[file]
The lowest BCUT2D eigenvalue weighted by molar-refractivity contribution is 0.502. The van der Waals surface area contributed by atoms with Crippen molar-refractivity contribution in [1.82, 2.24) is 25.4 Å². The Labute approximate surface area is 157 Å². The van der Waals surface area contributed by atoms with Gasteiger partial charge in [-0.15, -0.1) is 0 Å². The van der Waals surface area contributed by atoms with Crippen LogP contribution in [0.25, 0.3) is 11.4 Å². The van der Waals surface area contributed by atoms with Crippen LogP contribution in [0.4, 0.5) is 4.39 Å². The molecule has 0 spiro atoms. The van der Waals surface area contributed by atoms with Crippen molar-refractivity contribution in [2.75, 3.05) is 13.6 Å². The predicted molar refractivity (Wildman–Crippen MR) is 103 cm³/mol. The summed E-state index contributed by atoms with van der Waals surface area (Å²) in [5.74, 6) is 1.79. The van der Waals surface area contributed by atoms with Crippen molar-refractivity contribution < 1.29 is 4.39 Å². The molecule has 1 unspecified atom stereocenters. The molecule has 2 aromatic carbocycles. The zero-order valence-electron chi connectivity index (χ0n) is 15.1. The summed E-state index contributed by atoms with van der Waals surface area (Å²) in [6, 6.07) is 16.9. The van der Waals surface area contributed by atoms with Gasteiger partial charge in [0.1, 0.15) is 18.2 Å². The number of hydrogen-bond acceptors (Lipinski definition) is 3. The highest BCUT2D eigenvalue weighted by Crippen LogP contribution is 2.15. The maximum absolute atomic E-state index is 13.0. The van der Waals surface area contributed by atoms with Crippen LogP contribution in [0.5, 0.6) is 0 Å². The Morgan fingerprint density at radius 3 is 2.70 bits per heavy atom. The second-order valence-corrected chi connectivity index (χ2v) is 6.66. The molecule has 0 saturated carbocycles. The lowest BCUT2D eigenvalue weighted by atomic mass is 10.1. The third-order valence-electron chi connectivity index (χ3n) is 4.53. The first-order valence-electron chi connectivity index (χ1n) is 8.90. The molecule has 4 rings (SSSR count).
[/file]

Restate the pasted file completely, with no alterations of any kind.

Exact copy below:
The lowest BCUT2D eigenvalue weighted by molar-refractivity contribution is 0.502. The van der Waals surface area contributed by atoms with Crippen molar-refractivity contribution in [1.82, 2.24) is 25.4 Å². The Labute approximate surface area is 157 Å². The van der Waals surface area contributed by atoms with Gasteiger partial charge in [-0.15, -0.1) is 0 Å². The van der Waals surface area contributed by atoms with Crippen LogP contribution in [0.25, 0.3) is 11.4 Å². The van der Waals surface area contributed by atoms with Crippen LogP contribution in [0.4, 0.5) is 4.39 Å². The molecule has 0 spiro atoms. The van der Waals surface area contributed by atoms with Crippen molar-refractivity contribution in [2.75, 3.05) is 13.6 Å². The predicted molar refractivity (Wildman–Crippen MR) is 103 cm³/mol. The summed E-state index contributed by atoms with van der Waals surface area (Å²) in [5.74, 6) is 1.79. The van der Waals surface area contributed by atoms with Crippen molar-refractivity contribution < 1.29 is 4.39 Å². The molecule has 1 unspecified atom stereocenters. The molecule has 2 aromatic carbocycles. The zero-order valence-electron chi connectivity index (χ0n) is 15.1. The summed E-state index contributed by atoms with van der Waals surface area (Å²) in [6, 6.07) is 16.9. The van der Waals surface area contributed by atoms with Gasteiger partial charge in [0.1, 0.15) is 18.2 Å². The number of hydrogen-bond acceptors (Lipinski definition) is 3. The highest BCUT2D eigenvalue weighted by Crippen LogP contribution is 2.15. The maximum absolute atomic E-state index is 13.0. The van der Waals surface area contributed by atoms with Crippen LogP contribution in [0.5, 0.6) is 0 Å². The Morgan fingerprint density at radius 3 is 2.70 bits per heavy atom. The second-order valence-corrected chi connectivity index (χ2v) is 6.66. The molecule has 0 saturated carbocycles. The lowest BCUT2D eigenvalue weighted by atomic mass is 10.1. The third-order valence-electron chi connectivity index (χ3n) is 4.53. The first-order valence-electron chi connectivity index (χ1n) is 8.90. The molecule has 4 rings (SSSR count).